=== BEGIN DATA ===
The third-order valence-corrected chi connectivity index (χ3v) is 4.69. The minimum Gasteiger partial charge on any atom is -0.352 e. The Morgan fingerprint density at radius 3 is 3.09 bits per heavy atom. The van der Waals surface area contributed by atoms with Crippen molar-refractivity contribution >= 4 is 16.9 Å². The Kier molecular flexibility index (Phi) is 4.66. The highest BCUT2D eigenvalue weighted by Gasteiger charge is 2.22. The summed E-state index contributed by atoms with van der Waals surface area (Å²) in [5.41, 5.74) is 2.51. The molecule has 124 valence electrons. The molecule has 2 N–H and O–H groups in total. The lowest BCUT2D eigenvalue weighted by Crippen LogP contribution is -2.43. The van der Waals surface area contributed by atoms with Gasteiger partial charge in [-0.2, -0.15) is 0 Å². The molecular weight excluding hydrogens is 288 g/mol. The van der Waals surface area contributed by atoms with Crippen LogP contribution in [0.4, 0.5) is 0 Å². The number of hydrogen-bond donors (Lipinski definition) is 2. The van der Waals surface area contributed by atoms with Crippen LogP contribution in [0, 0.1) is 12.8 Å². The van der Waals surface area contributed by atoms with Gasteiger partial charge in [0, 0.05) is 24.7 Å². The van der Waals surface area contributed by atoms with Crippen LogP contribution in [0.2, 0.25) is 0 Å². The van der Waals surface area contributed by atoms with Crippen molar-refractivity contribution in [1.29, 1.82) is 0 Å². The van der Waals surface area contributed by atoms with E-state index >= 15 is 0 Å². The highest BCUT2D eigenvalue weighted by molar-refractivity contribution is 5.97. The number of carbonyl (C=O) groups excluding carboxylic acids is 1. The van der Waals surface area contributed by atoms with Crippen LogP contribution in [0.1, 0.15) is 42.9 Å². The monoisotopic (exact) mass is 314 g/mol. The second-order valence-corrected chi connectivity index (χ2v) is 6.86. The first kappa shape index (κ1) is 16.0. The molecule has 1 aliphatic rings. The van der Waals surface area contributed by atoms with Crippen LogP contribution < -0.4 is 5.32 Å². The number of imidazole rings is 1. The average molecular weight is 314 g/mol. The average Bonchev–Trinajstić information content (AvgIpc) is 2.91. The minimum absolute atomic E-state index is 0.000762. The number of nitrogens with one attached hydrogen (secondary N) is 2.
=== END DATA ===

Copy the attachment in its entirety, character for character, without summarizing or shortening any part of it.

The third-order valence-corrected chi connectivity index (χ3v) is 4.69. The minimum Gasteiger partial charge on any atom is -0.352 e. The Morgan fingerprint density at radius 3 is 3.09 bits per heavy atom. The van der Waals surface area contributed by atoms with Crippen molar-refractivity contribution >= 4 is 16.9 Å². The Kier molecular flexibility index (Phi) is 4.66. The highest BCUT2D eigenvalue weighted by Gasteiger charge is 2.22. The summed E-state index contributed by atoms with van der Waals surface area (Å²) in [5.41, 5.74) is 2.51. The molecule has 124 valence electrons. The molecule has 2 N–H and O–H groups in total. The lowest BCUT2D eigenvalue weighted by Crippen LogP contribution is -2.43. The van der Waals surface area contributed by atoms with Gasteiger partial charge in [-0.2, -0.15) is 0 Å². The molecular weight excluding hydrogens is 288 g/mol. The van der Waals surface area contributed by atoms with Crippen LogP contribution in [0.4, 0.5) is 0 Å². The number of hydrogen-bond donors (Lipinski definition) is 2. The van der Waals surface area contributed by atoms with Crippen LogP contribution in [0, 0.1) is 12.8 Å². The van der Waals surface area contributed by atoms with Gasteiger partial charge in [0, 0.05) is 24.7 Å². The van der Waals surface area contributed by atoms with Crippen LogP contribution in [0.2, 0.25) is 0 Å². The van der Waals surface area contributed by atoms with Crippen molar-refractivity contribution in [1.29, 1.82) is 0 Å². The van der Waals surface area contributed by atoms with E-state index >= 15 is 0 Å². The highest BCUT2D eigenvalue weighted by molar-refractivity contribution is 5.97. The number of carbonyl (C=O) groups excluding carboxylic acids is 1. The van der Waals surface area contributed by atoms with Crippen LogP contribution in [0.1, 0.15) is 42.9 Å². The monoisotopic (exact) mass is 314 g/mol. The second-order valence-corrected chi connectivity index (χ2v) is 6.86. The first kappa shape index (κ1) is 16.0. The molecule has 1 aliphatic rings. The van der Waals surface area contributed by atoms with Crippen LogP contribution < -0.4 is 5.32 Å². The number of imidazole rings is 1. The average molecular weight is 314 g/mol. The average Bonchev–Trinajstić information content (AvgIpc) is 2.91. The minimum absolute atomic E-state index is 0.000762. The number of nitrogens with one attached hydrogen (secondary N) is 2.